Screamin' Eagle

From Wikipedia, the free encyclopedia
Jump to navigation Jump to search
Screamin’ Eagle
Screamin Eagle, Six Flags St. Louis.jpg
Six Flags St. Louis
Coordinates38°30′59″N 90°40′34″W / 38.51639°N 90.67611°W / 38.51639; -90.67611Coordinates: 38°30′59″N 90°40′34″W / 38.51639°N 90.67611°W / 38.51639; -90.67611
StatusOperating
Opening dateApril 10, 1976
Cost$3,000,000 (1976)
General statistics
TypeWood
ManufacturerPhiladelphia Toboggan Coasters
DesignerJohn C. Allen
Track layoutOut and back
Height110 ft (34 m)
Drop92 ft (28 m)
Length3,872 ft (1,180 m)
Speed62 mph (100 km/h)
Inversions0
Duration2:30
Height restriction42 in (107 cm)
Trains2 trains with 6 cars. Riders are arranged 2 across in 2 rows for a total of 24 riders per train.
Screamin’ Eagle at RCDB
Pictures of Screamin’ Eagle at RCDB

The Screamin' Eagle is a wooden roller coaster at Six Flags St. Louis. When it opened on April 10, 1976 for America's Bicentennial celebration, Guinness World Records listed it as the largest coaster at 110 feet (34 m) high and as the fastest coaster at 62 mph (100 km/h). The ride is a modified 'L'-Shaped Out And Back. The Screamin' Eagle was manufactured by the Philadelphia Toboggan Coasters and was the last coaster designed by the renowned John Allen, who was a historic designer of roller coasters. Allen believed a coaster should inspire awe, not only from a ride full of thrills, but also from its magnificent beauty. Originally Allen wanted to design a coaster to replace the Comet at Chain of Rocks Amusement Park, but lack of funds prevented him from doing such. The Screamin' Eagle is reminiscent of the Comet, mirroring its L-shape, but to a much larger scale.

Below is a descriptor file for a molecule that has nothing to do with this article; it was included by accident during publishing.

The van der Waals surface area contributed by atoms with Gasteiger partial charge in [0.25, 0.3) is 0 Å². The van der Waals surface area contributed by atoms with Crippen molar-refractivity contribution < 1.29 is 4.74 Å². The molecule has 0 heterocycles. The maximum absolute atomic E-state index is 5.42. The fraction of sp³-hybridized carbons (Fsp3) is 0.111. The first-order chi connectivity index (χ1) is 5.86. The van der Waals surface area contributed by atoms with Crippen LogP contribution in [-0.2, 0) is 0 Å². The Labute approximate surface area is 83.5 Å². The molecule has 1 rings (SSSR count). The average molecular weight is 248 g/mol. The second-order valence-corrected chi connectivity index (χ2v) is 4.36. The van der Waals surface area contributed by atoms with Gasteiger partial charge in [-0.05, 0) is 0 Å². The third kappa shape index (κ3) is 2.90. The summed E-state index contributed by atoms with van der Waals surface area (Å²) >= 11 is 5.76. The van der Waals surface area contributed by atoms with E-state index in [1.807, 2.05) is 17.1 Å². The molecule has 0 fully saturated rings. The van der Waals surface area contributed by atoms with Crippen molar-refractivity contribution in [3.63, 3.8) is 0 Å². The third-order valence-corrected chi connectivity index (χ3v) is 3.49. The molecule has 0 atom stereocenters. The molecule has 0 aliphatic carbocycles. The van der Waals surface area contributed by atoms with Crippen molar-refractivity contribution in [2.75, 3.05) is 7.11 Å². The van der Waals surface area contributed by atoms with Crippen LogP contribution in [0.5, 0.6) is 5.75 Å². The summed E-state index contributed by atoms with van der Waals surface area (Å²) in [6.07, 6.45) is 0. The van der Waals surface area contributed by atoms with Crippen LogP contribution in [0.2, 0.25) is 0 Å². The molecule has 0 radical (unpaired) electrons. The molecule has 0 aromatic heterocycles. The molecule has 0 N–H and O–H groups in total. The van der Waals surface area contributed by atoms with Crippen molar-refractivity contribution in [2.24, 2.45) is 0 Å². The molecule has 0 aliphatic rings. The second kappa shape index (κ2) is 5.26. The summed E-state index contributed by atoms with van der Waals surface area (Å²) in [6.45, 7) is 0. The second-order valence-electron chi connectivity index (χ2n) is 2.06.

Renovations[edit]

In 1990, the trains were replaced, the turns banked, and a double up hill was removed from a section of the track..from 2003-2006 the Screamin’ Eagle received significant repairs such as painting, re-tracking, and replacing of the control panel.

Awards[edit]

Golden Ticket Awards: Top wood Roller Coasters
Year 2008 2009 2016 2017 2018
Ranking 48[1] 40[2] 39[3] 43[4] 38 (tie)[5]

References[edit]

http://www.forestparkhighlands.com/chainofrocks.html

  1. ^ "Top 50 wood Roller Coasters" (PDF). Amusement Today. 12 (6.2): 42–43. September 2008. Archived from the original (PDF) on October 19, 2013. Retrieved October 4, 2016.
  2. ^ "Top 50 wood Roller Coasters" (PDF). Amusement Today. 13 (6.2): 38–39. September 2009. Archived from the original (PDF) on October 19, 2013. Retrieved October 4, 2016.
  3. ^ "2016 Top 50 wood Roller Coasters" (PDF). Amusement Today. 20 (6.2): 46. September 2016. Retrieved October 4, 2016.
  4. ^ "2017 Top 50 wood Roller Coasters" (PDF). Amusement Today. 21 (6.2): 50. September 2017. Retrieved October 4, 2016.
  5. ^ "2018 Top 50 wood Roller Coasters" (PDF). Amusement Today. 22 (6.2): 48. September 2018. Retrieved October 4, 2016.

External links[edit]

Preceded by
Coney Island Cyclone
World's Fastest Roller Coaster
April 1976–June 1978
Succeeded by
Colossus